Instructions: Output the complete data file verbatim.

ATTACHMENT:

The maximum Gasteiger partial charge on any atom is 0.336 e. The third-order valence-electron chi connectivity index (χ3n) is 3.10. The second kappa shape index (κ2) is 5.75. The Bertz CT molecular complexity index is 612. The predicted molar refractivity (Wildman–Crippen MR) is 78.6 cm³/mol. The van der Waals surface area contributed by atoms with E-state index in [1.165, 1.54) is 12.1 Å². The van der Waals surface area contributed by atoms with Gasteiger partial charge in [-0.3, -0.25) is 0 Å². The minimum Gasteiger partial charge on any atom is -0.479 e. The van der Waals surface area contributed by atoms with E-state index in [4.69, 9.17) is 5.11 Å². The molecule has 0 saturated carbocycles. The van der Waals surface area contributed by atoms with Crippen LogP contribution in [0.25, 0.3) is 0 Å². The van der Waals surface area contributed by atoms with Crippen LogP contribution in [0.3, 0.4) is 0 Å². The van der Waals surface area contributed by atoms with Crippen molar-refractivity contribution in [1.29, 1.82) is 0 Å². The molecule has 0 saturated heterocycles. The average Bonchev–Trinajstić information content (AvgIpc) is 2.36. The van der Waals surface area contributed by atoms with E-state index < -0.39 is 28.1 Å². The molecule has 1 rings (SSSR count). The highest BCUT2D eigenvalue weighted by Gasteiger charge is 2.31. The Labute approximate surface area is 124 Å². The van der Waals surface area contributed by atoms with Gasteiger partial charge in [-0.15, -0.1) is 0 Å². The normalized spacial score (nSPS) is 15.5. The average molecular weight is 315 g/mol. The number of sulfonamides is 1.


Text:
The maximum Gasteiger partial charge on any atom is 0.336 e. The third-order valence-electron chi connectivity index (χ3n) is 3.10. The second kappa shape index (κ2) is 5.75. The Bertz CT molecular complexity index is 612. The predicted molar refractivity (Wildman–Crippen MR) is 78.6 cm³/mol. The van der Waals surface area contributed by atoms with E-state index in [1.165, 1.54) is 12.1 Å². The van der Waals surface area contributed by atoms with Gasteiger partial charge in [-0.3, -0.25) is 0 Å². The minimum Gasteiger partial charge on any atom is -0.479 e. The van der Waals surface area contributed by atoms with E-state index in [4.69, 9.17) is 5.11 Å². The molecule has 0 saturated carbocycles. The van der Waals surface area contributed by atoms with Crippen LogP contribution in [0.25, 0.3) is 0 Å². The van der Waals surface area contributed by atoms with Crippen LogP contribution in [0.3, 0.4) is 0 Å². The van der Waals surface area contributed by atoms with Crippen molar-refractivity contribution in [1.29, 1.82) is 0 Å². The molecule has 0 saturated heterocycles. The average Bonchev–Trinajstić information content (AvgIpc) is 2.36. The van der Waals surface area contributed by atoms with E-state index < -0.39 is 28.1 Å². The molecule has 1 rings (SSSR count). The highest BCUT2D eigenvalue weighted by Gasteiger charge is 2.31. The Labute approximate surface area is 124 Å². The van der Waals surface area contributed by atoms with Gasteiger partial charge in [-0.15, -0.1) is 0 Å². The normalized spacial score (nSPS) is 15.5. The average molecular weight is 315 g/mol. The number of sulfonamides is 1.